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Lawmakers Consider Options for Meeting When New Session Begins

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Lawmakers keep their distance in the Vermont Senate chamber in March - PAUL HEINTZ ©️ SEVEN DAYS
  • Paul Heintz ©️ Seven Days
  • Lawmakers keep their distance in the Vermont Senate chamber in March
If Gov. Phil Scott wins another term this November, he might find himself giving his 2021 inaugural address in his hometown instead of in the state capital.

A recent study of how lawmakers might return for in-person legislating in January concludes that the Barre Auditorium is the only facility in central Vermont capable of safely hosting all 180 lawmakers at once.

The tradition of the governor addressing a joint session of each new general assembly, with all 150 members of the House and 30 members of the Senate present in the Statehouse, is simply not possible given the social distancing currently required, the study concludes.



“We very quickly understood there was no way there could be a full return to the Statehouse,” architect Jesse Beck, of Freeman French Freeman, told lawmakers Tuesday.

His Burlington-based architecture and planning firm outlined a range of options for lawmakers in a 94-page report released by the House Committee on Corrections and Institutions.

It concludes that in-person legislating is possible, but would be expensive. Other large government buildings in Montpelier, Barre and possibly Waterbury would need to undergo significant upgrades to create the space needed for lawmakers to safely meet all together or in committees, the study found.
For example, it would cost an estimated $85,000 just to outfit the Barre Auditorium for a joint session of two days — such as the governor’s biennial inauguration and budget address — and another $132,000 if the space were used for the rest of the four-month legislative session.

The Statehouse itself would require an estimated $331,000 in upgrades to host the return of lawmakers. Everything would change, including the distance between the tables in the cafeteria, the number of people allowed at once in the speaker’s office, and which urinals and sinks could be used in the bathrooms.

“It’s not going to go back to what it was,” said Catherine Benham, chief operating officer of the legislature’s Joint Fiscal Office.
The use of other spaces for legislative business would be a challenge, Benham explained. Locations mentioned in the report include state office buildings near the Statehouse, the Capital Plaza Hotel and Conference Center, the National Life Building, where the state already has significant office space, the Barre Civic Center, the Vermont College of Fine Arts, and the state office complex in Waterbury.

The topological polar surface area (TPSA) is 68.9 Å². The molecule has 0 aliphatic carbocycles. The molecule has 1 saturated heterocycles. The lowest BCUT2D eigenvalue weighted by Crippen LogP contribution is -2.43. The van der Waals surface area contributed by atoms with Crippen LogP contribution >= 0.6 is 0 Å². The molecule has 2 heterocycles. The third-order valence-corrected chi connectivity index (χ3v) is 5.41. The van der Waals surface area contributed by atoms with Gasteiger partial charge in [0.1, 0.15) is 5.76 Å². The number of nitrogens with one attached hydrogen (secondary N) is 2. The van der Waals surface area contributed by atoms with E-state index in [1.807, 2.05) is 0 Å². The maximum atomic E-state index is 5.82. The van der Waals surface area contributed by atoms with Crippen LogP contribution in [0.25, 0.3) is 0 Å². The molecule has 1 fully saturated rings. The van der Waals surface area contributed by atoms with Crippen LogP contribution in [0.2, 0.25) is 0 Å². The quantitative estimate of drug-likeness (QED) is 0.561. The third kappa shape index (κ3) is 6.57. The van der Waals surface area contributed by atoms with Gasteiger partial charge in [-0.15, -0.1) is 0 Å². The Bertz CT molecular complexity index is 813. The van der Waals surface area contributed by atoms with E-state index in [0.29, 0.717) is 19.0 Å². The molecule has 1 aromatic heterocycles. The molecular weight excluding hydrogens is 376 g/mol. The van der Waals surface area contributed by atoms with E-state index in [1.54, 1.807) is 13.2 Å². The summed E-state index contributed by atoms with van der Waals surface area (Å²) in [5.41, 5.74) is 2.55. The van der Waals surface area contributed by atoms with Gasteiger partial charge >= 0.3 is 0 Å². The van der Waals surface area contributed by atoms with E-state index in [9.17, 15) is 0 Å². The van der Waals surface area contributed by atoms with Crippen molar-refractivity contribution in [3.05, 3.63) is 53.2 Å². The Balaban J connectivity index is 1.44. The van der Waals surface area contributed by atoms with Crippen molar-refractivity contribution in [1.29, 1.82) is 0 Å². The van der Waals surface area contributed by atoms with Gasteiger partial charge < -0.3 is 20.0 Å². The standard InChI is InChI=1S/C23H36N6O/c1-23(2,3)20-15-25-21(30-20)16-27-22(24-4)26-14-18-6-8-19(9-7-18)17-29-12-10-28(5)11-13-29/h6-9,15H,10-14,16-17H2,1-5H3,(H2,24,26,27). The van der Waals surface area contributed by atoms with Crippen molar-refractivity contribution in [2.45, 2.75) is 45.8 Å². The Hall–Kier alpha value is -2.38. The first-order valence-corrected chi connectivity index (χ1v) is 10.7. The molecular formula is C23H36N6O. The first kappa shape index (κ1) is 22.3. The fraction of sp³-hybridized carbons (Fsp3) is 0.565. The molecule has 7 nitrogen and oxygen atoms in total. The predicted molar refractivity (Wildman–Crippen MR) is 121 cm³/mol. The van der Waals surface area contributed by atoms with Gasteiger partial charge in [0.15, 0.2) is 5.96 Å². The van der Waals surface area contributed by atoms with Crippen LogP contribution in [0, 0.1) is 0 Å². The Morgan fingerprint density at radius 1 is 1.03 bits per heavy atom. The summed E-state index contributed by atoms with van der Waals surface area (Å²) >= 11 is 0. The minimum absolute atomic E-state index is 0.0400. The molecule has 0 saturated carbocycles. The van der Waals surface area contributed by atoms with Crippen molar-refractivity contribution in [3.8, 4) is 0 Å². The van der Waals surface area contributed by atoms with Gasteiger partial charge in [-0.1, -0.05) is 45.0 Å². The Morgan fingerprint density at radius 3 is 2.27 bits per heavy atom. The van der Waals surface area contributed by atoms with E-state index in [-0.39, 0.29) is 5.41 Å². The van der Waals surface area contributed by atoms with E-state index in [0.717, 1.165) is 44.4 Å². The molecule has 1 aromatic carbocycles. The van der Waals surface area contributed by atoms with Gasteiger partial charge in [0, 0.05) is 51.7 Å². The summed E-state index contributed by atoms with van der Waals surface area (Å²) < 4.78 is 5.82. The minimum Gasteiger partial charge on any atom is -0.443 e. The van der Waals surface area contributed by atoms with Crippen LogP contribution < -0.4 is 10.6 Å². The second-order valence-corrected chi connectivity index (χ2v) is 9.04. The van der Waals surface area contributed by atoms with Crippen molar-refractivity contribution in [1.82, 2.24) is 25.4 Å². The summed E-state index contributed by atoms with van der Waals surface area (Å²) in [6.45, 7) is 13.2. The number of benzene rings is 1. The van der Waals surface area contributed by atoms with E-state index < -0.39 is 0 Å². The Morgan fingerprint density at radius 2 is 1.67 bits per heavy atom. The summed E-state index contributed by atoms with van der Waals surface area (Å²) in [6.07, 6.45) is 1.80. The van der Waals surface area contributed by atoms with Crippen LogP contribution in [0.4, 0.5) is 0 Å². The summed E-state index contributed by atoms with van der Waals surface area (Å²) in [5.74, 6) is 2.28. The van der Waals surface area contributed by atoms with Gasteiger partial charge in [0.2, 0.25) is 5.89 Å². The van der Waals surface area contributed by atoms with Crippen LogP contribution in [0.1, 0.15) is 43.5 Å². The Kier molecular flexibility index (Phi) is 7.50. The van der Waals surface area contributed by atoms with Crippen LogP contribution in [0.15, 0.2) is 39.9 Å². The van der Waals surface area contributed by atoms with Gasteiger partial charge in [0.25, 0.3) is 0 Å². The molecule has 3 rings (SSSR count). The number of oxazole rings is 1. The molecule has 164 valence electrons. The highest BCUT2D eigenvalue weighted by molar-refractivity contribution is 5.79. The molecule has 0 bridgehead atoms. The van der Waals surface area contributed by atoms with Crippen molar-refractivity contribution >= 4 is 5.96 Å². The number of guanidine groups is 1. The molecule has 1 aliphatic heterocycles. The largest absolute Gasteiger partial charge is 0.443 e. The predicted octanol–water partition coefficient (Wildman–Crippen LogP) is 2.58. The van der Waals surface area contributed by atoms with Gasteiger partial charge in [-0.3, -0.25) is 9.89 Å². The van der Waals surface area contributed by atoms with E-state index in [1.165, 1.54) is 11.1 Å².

None are ideal and all would require significant changes to keep lawmakers, staff, the public and the press safe, Benham said

“There is no perfect answer,” she said. “Having people in Waterbury, having people around Montpelier, having people in different places — it complicates everyday lives in different ways.”

There is no guarantee it will happen at all. Much like schools are creating options for returning students, the report gives lawmakers a number of choices, including in-person meetings, a hybrid approach, or continuing with the video conferencing they've used since April, the least expensive option.

One idea that didn’t get a lot of traction from the House committee was a suggestion by Sen. Joe Benning (R-Caledonia) that the 30-member Senate carry on in the Statehouse while the 150-member House find other digs.

Benning said the “overwhelming number” of House members “creates a problem all by itself.” The Senate, however, could “function in its normal environment” by just managing its committee rooms differently, Benning noted.

“It would eliminate the Senate from the equation of how to fix this problem,” he said.

Rep. Alice Emmons (D-Springfield) gently reminded Benning that the House and Senate have equal powers, and having only the Senate in the Statehouse wouldn’t work for her.



“The optics there don’t look very good,” she said.

Emmons stressed that neither her committee nor the full legislature will make the decision about how the next legislature would meet. Rather, the Joint Legislative Management Committee, which is made up of leaders of both chambers, will make the ultimate call.

It’s unclear when the decision will be made.

Read the full report below: